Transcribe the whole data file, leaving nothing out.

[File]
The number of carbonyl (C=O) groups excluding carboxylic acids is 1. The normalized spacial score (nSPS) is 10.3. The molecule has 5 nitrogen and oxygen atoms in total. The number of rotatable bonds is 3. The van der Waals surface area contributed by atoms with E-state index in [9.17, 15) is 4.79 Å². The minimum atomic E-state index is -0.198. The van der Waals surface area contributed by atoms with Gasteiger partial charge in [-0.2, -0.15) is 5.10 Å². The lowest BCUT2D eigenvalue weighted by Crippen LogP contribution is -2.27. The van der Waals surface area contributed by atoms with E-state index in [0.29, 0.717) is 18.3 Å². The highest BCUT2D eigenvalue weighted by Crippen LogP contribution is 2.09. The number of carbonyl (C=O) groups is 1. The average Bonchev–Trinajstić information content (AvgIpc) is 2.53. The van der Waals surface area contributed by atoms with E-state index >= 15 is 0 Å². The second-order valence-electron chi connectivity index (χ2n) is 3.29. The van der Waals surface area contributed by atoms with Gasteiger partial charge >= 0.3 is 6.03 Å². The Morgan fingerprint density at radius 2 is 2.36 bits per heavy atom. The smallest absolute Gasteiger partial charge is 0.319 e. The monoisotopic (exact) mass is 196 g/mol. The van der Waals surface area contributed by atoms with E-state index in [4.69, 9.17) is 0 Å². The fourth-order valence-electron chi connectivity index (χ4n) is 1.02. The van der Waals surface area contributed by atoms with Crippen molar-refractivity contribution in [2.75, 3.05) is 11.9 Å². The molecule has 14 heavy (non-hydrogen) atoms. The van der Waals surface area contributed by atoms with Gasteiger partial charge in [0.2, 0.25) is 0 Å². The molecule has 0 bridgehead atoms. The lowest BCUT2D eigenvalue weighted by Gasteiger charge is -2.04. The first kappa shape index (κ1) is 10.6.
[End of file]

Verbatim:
The number of carbonyl (C=O) groups excluding carboxylic acids is 1. The normalized spacial score (nSPS) is 10.3. The molecule has 5 nitrogen and oxygen atoms in total. The number of rotatable bonds is 3. The van der Waals surface area contributed by atoms with E-state index in [9.17, 15) is 4.79 Å². The minimum atomic E-state index is -0.198. The van der Waals surface area contributed by atoms with Gasteiger partial charge in [-0.2, -0.15) is 5.10 Å². The lowest BCUT2D eigenvalue weighted by Crippen LogP contribution is -2.27. The van der Waals surface area contributed by atoms with E-state index in [0.29, 0.717) is 18.3 Å². The highest BCUT2D eigenvalue weighted by Crippen LogP contribution is 2.09. The number of carbonyl (C=O) groups is 1. The average Bonchev–Trinajstić information content (AvgIpc) is 2.53. The van der Waals surface area contributed by atoms with E-state index >= 15 is 0 Å². The second-order valence-electron chi connectivity index (χ2n) is 3.29. The van der Waals surface area contributed by atoms with Gasteiger partial charge >= 0.3 is 6.03 Å². The Morgan fingerprint density at radius 2 is 2.36 bits per heavy atom. The smallest absolute Gasteiger partial charge is 0.319 e. The monoisotopic (exact) mass is 196 g/mol. The van der Waals surface area contributed by atoms with E-state index in [4.69, 9.17) is 0 Å². The fourth-order valence-electron chi connectivity index (χ4n) is 1.02. The van der Waals surface area contributed by atoms with Crippen molar-refractivity contribution in [2.75, 3.05) is 11.9 Å². The molecule has 14 heavy (non-hydrogen) atoms. The van der Waals surface area contributed by atoms with Gasteiger partial charge in [0.2, 0.25) is 0 Å². The molecule has 0 bridgehead atoms. The lowest BCUT2D eigenvalue weighted by Gasteiger charge is -2.04. The first kappa shape index (κ1) is 10.6.